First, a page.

A casual perusal of any golf pro shop, or golf equipment catalog will show the vast array and wide diversity of golf instructional aids that are available to the golfer. These include instructional manuals, video tapes, books, magazines and even golf schools and seminars. There are also available a number of training aids, such as swing trainers, putting stroke assists, and the like. These devices and instructional aids range from simple to highly complex and from inexpensive to very costly. The effectiveness of the aid is often not a function either of its cost or complexity.

The patent art is likewise replete with patents disclosing golf training aids. Several such patents which show golf putting practice or training aids are the following:

______________________________________Patents            Inventors______________________________________2,776,836          A.F. Zadina3,246,898          M.M. Shoaf, Jr.3,332,688          H. Gevertz3,375,010          A.E. Panza3,656,752          Moriarty3,853,325          Easterbrook3,857,570          Gutierrez et al3,934,874          Henderson4,053,l60          Salata4,116,447          Becker4,736,952          Taft et al______________________________________

As with the other available golf aids, the devices described in these patents range from the simple to the complex. These various devices may or may not be effective in improving a player's golf game generally and his ability to consistently make accurate putts.

A pervasive problem with prior art putting stroke practice devices is their complexity. An effective practice or training device should perform its function in an unobtrusive, non-complex manner. If a person using the device must first master the practice device, he is not apt to be able to use the device to improve his putting accuracy. Complexity of prior art training and practice devices also results in a device which may not be durable and which may be easily broken or damaged. In a game where the object is to strike a ball with a club, a delicate or fragile practice aid will quickly be rendered ineffective by repeatedly being inadvertently struck or hit during practice.

A golf putting practice device must be small and portable so that it can be used on a practice green or any other similar area. It must be easily assembled and readily useable. Various ones of the prior devices that have been proposed have not been able to be easily carried to a point of use or quickly assembled. A practice device that requires elaborate set-up, or which is large and bulky, will not be used frequently enough to be of any value. Since repetition is the key to consistent putting, and since repetition is not apt to occur if the practice device is not convenient, simple, durable and effective, various prior art golf putting practice devices have not accomplished the desired result.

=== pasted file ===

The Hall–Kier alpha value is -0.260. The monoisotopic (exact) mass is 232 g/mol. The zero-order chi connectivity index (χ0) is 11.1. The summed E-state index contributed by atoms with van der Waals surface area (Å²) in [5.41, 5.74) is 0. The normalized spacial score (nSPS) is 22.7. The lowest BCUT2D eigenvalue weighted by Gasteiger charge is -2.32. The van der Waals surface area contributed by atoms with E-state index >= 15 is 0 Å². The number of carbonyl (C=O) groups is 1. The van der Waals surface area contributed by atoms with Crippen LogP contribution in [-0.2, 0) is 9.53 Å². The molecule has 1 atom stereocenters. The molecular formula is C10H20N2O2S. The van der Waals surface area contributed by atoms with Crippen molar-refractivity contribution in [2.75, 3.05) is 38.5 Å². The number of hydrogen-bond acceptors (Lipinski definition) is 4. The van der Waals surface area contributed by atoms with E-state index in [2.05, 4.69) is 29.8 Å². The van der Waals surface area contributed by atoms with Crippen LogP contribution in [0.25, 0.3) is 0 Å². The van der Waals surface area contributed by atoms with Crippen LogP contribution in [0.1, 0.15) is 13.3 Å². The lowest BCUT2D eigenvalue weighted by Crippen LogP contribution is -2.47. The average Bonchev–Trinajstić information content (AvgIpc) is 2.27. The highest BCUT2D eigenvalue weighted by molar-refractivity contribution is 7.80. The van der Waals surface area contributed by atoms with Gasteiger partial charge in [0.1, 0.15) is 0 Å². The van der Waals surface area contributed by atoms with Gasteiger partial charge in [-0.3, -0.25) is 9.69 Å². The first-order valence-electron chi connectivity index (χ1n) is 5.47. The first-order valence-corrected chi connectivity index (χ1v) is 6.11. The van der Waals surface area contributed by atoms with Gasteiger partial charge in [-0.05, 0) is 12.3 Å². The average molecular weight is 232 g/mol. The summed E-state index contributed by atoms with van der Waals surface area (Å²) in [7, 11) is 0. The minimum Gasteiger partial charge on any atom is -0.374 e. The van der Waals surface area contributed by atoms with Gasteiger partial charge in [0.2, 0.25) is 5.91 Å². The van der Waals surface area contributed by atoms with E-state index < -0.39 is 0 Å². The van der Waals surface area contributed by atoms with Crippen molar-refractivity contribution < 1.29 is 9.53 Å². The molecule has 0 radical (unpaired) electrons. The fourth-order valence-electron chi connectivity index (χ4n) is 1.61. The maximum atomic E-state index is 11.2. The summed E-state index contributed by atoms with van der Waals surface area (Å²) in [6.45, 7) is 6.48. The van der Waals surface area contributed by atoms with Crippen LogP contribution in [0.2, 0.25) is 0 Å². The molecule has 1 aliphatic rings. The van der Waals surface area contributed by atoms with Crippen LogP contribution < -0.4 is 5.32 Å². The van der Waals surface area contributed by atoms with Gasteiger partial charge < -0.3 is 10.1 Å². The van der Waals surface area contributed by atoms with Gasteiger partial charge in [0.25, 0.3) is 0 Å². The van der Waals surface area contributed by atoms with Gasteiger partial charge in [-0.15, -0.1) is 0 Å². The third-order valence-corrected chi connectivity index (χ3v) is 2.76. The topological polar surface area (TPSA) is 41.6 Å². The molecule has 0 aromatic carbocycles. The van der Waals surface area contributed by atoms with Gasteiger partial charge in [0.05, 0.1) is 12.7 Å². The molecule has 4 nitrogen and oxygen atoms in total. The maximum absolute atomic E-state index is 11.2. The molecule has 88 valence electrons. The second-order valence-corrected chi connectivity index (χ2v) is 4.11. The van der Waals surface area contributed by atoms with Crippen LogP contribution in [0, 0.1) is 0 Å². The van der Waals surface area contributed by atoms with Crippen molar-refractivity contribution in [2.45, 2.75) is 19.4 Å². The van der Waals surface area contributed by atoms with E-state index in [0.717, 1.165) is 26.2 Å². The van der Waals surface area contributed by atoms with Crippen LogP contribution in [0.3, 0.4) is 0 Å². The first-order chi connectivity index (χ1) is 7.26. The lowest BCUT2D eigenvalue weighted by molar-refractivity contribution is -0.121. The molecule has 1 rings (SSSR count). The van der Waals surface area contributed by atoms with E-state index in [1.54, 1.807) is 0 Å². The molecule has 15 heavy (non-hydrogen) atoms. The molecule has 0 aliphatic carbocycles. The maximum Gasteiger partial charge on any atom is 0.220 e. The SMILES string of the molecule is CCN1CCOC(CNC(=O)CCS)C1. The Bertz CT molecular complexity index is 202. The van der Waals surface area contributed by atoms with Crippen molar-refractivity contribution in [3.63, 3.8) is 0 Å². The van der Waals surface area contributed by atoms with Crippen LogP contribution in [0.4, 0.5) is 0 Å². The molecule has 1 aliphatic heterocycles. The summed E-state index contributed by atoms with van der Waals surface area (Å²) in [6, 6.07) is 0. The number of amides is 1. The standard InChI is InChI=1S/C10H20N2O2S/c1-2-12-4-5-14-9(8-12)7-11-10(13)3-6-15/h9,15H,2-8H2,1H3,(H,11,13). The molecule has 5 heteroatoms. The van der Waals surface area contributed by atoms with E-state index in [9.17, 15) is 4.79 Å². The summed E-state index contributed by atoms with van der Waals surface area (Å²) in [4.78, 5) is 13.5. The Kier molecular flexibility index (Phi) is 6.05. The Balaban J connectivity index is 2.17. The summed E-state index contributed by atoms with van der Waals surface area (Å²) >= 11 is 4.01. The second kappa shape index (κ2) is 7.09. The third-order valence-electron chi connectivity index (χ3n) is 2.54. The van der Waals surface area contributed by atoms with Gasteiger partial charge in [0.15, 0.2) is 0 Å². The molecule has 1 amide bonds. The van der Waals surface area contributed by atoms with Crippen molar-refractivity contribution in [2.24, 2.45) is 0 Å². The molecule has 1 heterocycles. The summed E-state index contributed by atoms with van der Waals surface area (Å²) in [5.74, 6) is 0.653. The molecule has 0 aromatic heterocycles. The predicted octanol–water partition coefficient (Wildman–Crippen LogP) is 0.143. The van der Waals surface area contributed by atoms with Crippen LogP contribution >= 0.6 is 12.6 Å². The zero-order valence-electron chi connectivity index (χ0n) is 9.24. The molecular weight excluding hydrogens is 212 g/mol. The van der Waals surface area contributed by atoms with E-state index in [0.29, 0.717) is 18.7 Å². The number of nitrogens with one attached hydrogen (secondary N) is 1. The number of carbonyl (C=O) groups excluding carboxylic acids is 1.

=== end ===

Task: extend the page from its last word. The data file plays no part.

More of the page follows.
It will be apparent that a need exists for an effective and dependable golf putting stroke training device. The golf putting practice device in accordance with the present invention provides such a device and is a significant improvement over the prior art devices.

SUMMARY OF THE INVENTION

It is an object of the present invention to provide a golf practice device.

Another object of the present invention is to provide a golf putting practice device.

A further object of the present invention is to provide a golf putting stroke practice device.

Yet another object of the present invention is to provide a golf putting practice device having a vertical golf putter toe guide surface.

Still a further object of the present invention is to provide a golf putting practice device having an adjustable sight.

Even yet another object of the present invention is to provide a golf putting practice device in which the sight is longitudinally positionable along the length of the toe guide surface.

Still even a further object of the present invention is to provide a golf putting practice device which is simple, durable and effective.

As will be discussed in detail in the description of the preferred embodiment which is set forth hereinafter, the golf putting practice device in accordance with the present invention utilizes a base and a sight. The base includes a generally vertical and longitudinally elongated putter toe guide surface. The sight is a wire with a sight loop at a first end of an elongated arm and a leg at a second end of the arm. The leg of the sight is insertable into a selected one of a plurality of spaced bores on the top of the base. This allows the location of the sight ring or loop to be varied both in distance away from the putter toe guide surface and also along the length of the base.

In use, a golfer assumes his normal stance over the golf putter practice device and brings the toe of his putter into contact with the vertical guide surface. The sight is then positioned so that the sight loop overlies the putter's sweet-spot. A suitable marker is then placed on the putting surface and a golf ball is placed on top of the marker. The golfer then makes his normal putting stroke. If he can still see the marker through the sight loop after he has completed his putt, he knows that he has kept his head steady and has stroked squarely. If the marker is not visible, it indicates a need for more practice.